In the 1880 census of Franklinton township, Franklin County, N.C.: Anderson F. Fort, 29, born in Alabama; wife Mary J., 22, born in Mississippi; and children Cornelia, 6, Florence, 4, James, 2, and Eva, 1 month. Cornelia was born in Mississippi; the other children in North Carolina.

On 30 November 1898, James M. Artis, 32, of Wilson County, married Cornelia Fort, 24, of Franklinton, in Franklin County.

In the 1900 census of Franklinton township, Franklin County, N.C.: farmer Anderson Fort, 50; wife Mary J., 43; and children James, 21, restaurant worker; Evie, 20; Henry, 15; Battle, 13; Luther, 8; Lola, 5; and Christine, 2.

In the 1900 census of Wilson, Wilson County: day laborer James Artis, 26; wife Cornelia, 22; son Solomon, 8 months; and brother-in-law Charlie B. Fort, 12.

In the 1910 census of Franklinton township, Franklin County, N.C.: Cornelia Fort, 31, cook, and children Mary E., 8, and Albert, 2.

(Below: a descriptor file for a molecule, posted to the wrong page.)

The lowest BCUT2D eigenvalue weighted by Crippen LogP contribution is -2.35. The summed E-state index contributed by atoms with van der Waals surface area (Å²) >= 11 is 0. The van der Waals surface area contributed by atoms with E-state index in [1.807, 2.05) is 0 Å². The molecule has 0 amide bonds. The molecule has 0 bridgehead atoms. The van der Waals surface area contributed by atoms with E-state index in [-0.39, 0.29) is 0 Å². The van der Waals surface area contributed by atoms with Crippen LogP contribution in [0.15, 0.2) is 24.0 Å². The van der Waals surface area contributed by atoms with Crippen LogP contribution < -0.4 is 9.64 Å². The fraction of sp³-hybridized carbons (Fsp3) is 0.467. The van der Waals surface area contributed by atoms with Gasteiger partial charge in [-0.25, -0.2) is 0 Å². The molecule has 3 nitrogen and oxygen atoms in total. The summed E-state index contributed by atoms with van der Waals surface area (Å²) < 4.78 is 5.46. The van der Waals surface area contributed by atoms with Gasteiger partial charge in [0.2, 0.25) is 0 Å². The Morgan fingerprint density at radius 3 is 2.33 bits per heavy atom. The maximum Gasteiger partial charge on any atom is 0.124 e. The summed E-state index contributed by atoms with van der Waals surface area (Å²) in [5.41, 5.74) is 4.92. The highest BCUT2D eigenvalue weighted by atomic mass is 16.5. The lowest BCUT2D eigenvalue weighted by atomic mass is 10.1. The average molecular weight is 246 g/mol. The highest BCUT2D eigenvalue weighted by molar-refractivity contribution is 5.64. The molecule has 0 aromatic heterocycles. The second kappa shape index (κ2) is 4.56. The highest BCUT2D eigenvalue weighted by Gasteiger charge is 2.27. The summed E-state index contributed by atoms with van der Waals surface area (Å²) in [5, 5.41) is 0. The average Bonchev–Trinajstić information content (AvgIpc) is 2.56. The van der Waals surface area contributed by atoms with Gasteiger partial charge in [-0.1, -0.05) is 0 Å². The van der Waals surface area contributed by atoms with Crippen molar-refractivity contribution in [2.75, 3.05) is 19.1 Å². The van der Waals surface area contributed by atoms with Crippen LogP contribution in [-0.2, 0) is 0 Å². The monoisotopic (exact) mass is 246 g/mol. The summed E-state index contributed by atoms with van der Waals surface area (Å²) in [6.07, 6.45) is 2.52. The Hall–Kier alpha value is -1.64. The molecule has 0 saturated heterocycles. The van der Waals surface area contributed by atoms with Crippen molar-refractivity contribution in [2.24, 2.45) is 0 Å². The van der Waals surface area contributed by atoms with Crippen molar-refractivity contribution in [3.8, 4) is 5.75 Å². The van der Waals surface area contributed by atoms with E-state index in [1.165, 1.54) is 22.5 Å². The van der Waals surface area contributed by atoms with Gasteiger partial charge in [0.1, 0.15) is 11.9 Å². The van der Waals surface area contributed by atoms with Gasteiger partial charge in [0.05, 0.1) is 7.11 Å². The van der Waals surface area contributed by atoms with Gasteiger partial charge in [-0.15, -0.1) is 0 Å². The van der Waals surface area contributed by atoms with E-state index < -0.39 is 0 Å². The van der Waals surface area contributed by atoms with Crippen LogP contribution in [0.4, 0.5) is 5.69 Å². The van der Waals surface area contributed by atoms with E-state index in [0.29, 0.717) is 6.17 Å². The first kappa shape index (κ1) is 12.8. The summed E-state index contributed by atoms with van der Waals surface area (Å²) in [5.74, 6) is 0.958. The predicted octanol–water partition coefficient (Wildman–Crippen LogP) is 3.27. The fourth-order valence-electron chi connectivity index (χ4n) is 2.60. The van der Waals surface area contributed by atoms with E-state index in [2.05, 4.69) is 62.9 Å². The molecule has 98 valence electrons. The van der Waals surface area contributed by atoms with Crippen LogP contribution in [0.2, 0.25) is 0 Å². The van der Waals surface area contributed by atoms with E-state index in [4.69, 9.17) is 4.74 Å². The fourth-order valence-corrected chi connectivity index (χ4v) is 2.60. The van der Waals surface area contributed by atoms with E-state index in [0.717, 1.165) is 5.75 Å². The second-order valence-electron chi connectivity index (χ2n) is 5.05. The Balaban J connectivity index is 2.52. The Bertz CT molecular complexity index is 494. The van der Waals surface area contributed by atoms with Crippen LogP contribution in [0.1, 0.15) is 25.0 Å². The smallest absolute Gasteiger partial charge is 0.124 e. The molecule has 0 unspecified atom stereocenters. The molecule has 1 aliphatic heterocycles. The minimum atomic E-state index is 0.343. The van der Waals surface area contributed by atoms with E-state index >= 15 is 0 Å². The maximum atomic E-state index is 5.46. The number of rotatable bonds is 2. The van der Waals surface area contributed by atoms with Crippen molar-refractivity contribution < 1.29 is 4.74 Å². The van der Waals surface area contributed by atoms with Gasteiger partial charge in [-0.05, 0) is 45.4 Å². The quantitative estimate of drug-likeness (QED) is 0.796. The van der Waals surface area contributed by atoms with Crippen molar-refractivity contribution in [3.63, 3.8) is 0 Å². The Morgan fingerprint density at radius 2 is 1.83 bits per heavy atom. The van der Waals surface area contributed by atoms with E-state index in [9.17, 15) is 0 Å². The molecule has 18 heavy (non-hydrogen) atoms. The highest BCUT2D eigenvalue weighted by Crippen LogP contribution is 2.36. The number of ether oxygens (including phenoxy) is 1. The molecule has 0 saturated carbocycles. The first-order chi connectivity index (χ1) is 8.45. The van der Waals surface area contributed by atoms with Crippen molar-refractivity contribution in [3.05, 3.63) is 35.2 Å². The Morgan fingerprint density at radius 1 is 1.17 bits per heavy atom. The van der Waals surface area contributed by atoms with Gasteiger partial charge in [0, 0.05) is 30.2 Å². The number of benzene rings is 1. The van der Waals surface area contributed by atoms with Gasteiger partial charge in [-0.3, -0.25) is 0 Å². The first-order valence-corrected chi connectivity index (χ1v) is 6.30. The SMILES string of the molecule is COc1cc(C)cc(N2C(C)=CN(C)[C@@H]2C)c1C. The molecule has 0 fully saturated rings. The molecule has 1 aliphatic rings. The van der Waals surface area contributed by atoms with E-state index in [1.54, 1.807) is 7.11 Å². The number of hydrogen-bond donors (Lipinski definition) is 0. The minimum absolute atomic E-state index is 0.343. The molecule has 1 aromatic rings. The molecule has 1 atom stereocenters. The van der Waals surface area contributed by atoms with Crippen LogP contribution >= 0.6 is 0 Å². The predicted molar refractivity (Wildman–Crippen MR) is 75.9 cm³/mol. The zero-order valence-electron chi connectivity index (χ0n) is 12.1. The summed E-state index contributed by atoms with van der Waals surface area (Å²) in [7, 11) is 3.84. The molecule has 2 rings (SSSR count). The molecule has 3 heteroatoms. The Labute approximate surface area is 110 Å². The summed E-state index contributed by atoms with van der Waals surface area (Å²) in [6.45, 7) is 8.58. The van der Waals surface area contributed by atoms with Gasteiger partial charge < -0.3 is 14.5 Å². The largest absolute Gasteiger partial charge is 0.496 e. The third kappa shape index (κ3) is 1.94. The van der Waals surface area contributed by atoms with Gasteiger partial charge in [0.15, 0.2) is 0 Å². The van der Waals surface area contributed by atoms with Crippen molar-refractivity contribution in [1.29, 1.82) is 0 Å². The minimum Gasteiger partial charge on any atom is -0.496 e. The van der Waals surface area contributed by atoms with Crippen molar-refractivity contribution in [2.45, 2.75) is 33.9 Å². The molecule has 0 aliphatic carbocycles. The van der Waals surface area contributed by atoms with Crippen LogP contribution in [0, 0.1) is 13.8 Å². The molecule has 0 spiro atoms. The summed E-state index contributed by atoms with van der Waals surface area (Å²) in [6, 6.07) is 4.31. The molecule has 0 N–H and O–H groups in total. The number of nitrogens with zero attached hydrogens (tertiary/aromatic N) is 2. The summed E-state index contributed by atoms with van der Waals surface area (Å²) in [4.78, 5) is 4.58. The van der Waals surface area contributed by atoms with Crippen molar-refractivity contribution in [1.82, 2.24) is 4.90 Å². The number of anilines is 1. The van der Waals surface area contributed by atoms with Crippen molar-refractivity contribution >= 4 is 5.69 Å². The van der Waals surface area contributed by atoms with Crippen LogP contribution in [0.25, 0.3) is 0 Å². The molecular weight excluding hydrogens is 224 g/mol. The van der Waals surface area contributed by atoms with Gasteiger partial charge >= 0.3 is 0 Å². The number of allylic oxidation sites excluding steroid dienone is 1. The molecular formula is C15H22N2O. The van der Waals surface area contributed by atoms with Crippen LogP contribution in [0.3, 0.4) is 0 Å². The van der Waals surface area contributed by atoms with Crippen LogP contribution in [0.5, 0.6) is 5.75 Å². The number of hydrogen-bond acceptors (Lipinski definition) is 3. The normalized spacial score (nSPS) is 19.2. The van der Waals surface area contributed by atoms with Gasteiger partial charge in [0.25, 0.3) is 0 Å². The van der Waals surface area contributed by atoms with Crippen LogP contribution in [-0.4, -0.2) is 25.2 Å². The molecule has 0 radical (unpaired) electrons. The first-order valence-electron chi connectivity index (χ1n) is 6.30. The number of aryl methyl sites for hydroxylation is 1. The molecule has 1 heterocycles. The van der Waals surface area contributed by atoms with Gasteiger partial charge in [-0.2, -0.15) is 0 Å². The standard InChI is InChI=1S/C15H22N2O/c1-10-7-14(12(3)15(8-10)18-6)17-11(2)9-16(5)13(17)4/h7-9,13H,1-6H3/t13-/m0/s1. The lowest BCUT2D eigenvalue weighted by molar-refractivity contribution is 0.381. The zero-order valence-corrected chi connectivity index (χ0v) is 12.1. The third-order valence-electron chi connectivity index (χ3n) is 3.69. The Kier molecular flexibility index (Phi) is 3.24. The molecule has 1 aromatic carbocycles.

In the 1912 Hill’s Wilson, N.C., city directory: Artist Cornelia (c) cook 640 Viola

On 19 May 1923, Christine Fort married Nathaniel Kearney [also of Franklin County] in Bridgeport, Connecticut.

Solomon Artis died 29 November 1927 in Washington, Beaufort County, N.C. Per his death certificate, he was about 26 years old; was born in Wilson County to James M. Artis and Cornelius Fort; worked as a laborer; and was buried in Franklinton. Mary A. Daly was informant.

In the 1930 census of Bridgeport, Connecticut: Nathel Kearney, 50, bolt shop laborer; wife Christine, 28; and children Nathael, 5, and Louise, 3.